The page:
Neglect of Attention to Reproductive Health in Women With HIV Infection

Contraceptive Use and Unintended Pregnancies in the Swiss HIV Cohort Study

K Aebi-Popp; V Mercanti; C Voide; J Nemeth; A Cusini; B Jakopp; D Nicca; M Rasi; A Bruno; A Calmy; B Martinez de Tejada

Disclosures

HIV Medicine. 2018;19(5):339-346. 

In This Article

Discussion

This study highlights the wide variety of contraceptive methods used by HIV–positive women of reproductive age in Switzerland. Male condoms remained the most frequently used contraceptive method, whereas the use of long–acting reversible contraceptives was very uncommon. One in six women using contraceptives experienced an unwanted pregnancy, with 42% occurring while using a combined hormonal pill. The majority of women opted for a pregnancy termination. Interestingly, one–third (35.5%) of women did not use any contraception, despite many being sexually active. In Switzerland, contraceptive counselling is partially integrated in HIV care, but women have to be referred to a gynaecologist for the prescription of hormonal and long–acting contraceptives, such as IUDs and injectables. This may result in a reduced access to effective contraception as women do not always engage in routine gynaecological care[13] or they are lost to follow–up for some time, especially after having a baby.[14] Condom use was common in our cohort (71%) and reported by 97% of all women on cART. Two–thirds reported condom use for the purposes of both contraception and the prevention of sexually transmitted diseases and 9% for contraception only. However, although condom use is effective for the prevention of sexually transmitted diseases, it is not efficient for the prevention of pregnancy and has high failure rates (up to 5.4 failures in 100 episodes of use compared with a failure rate of 0.6 for implants).[15]

In resource–poor settings with a high HIV prevalence, the proportion of HIV–positive women using contraceptive methods other than condoms is approximately 13–19% in West Africa and 14–58% in East Africa, compared with 51–72% in North Africa and western Asia.[16] Similar to other European countries, our study revealed relatively low use of contraceptive methods in Switzerland, apart from condoms. In a French study, 58.8% of women with HIV infection used condoms, 20.5% used other contraceptive methods, and 20.7% used traditional methods (e.g. body temperature) or no contraceptive method.[11] Similar results were published from Denmark, where 75% of women used a variety of types of contraception, with condoms accounting for 62% of those (of the 75%).[12] The pattern of contraceptive use differs in Switzerland between women living with HIV and HIV–uninfected women, of whom only 40% use condoms and 30% are on oral hormone contraception.[17]

ART and hormonal contraceptive methods can interact in several clinically meaningful ways. Cytochrome P450–inducing ART drugs, such as boosted PIs, reduce hormonal contraceptive effectiveness as a result of their effect on metabolism.[7–9,18] In our study, almost half of all women with unintended pregnancies were on a boosted PI regimen. Several pharmacokinetic studies and case reports implicate the nonnucleoside reverse transcriptase inhibitor EFV in hormonal contraceptive method failure.[6,7,19] In addition, a 12% failure rate of the levonorgestrel subdermal implant was reported among women on an EFV–based ART regimen. In our study, the fact that the rate of women on hormonal contraception was higher in ART–naïve women than in those on cART indicates uncertainty regarding the safe and reliable use of this form of contraception in combination with cART. Nevertheless, we were not able to prove that drug–drug interactions could explain unintended pregnancies because of the small number of women on hormonal contraception. In several recommendations, it is suggested that the contraceptive pill contain at least 35 μg of oestrogen if administered with cART based on a boosted PI. However, a recent study in over 5 million women showed that an oestrogen dose of 20 μg vs. 30–40 μg was associated with a lower risk of pulmonary embolism, ischaemic stroke and myocardial infarction.[20] Thus, it is crucial to consider the drug–drug interaction of cART and hormonal pills, as women with HIV infection should be able to choose the low–dose formulations to avoid any long–term cardiovascular risk.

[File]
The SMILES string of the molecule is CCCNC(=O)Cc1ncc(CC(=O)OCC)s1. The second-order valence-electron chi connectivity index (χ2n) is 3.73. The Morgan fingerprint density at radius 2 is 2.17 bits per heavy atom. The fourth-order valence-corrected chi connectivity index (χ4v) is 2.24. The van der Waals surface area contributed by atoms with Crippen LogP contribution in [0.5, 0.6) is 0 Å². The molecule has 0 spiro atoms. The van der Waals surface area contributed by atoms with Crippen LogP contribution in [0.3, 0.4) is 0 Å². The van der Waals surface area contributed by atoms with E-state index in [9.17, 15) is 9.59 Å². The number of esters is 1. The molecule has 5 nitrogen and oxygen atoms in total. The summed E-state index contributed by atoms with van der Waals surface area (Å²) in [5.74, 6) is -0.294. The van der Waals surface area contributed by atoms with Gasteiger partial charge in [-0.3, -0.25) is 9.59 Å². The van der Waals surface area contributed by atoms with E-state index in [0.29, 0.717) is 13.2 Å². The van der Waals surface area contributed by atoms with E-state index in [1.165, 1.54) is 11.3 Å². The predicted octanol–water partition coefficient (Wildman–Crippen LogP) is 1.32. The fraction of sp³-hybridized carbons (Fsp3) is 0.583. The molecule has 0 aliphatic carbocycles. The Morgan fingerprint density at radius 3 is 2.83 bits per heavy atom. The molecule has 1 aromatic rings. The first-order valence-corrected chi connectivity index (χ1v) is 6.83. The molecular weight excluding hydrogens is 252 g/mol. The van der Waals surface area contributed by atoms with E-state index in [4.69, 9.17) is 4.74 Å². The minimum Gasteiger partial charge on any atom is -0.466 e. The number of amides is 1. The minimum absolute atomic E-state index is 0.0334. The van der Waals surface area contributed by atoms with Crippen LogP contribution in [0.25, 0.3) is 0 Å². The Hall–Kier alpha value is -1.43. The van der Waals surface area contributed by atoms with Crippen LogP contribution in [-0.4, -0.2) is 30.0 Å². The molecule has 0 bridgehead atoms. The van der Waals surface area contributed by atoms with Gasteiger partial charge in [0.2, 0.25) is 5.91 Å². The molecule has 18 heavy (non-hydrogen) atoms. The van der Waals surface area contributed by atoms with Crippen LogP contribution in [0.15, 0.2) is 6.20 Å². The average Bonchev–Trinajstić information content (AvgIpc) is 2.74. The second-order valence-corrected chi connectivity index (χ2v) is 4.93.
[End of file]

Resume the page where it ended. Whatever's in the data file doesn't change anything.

Unintended pregnancies with or without induced abortions, including unsafe pregnancy terminations, can cause severe adverse outcomes in terms of maternal physical and psychological health.[21–23] A report on unintended pregnancies world–wide showed a relatively low average of 27 per 1000 women aged 18–44 years in Europe,[24] but as high as 80 per 1000 women in Africa of approximately the same age. The preventive effect of cART in terms of the onward transmission of HIV[25] and the scaling up of pre–exposure prophylaxis use world–wide[26,27] will inevitably lead to less condom use and expose young women to a higher risk of an unintended pregnancy. In our cohort, 72% of women were in a stable partnership, with most on cART with a suppressed viral load, and thus they could potentially have condomless sex without the risk of HIV transmission. This highlights the urgent need to offer reliable contraception to these women, which would probably be most effective as part of their integrated care in the HIV clinic.

The strength of this study was the nested survey in a national HIV cohort and the possibility to link the data. In addition, there are few reports of contraception and unintended pregnancies in HIV–positive women living in Europe. Limitations include the design of a self–report questionnaire, which may contain reporting bias. Disentangling failure rates caused by users and failure rates caused by drug–drug interactions and reduced drug efficacy was not feasible in this study because of small numbers.

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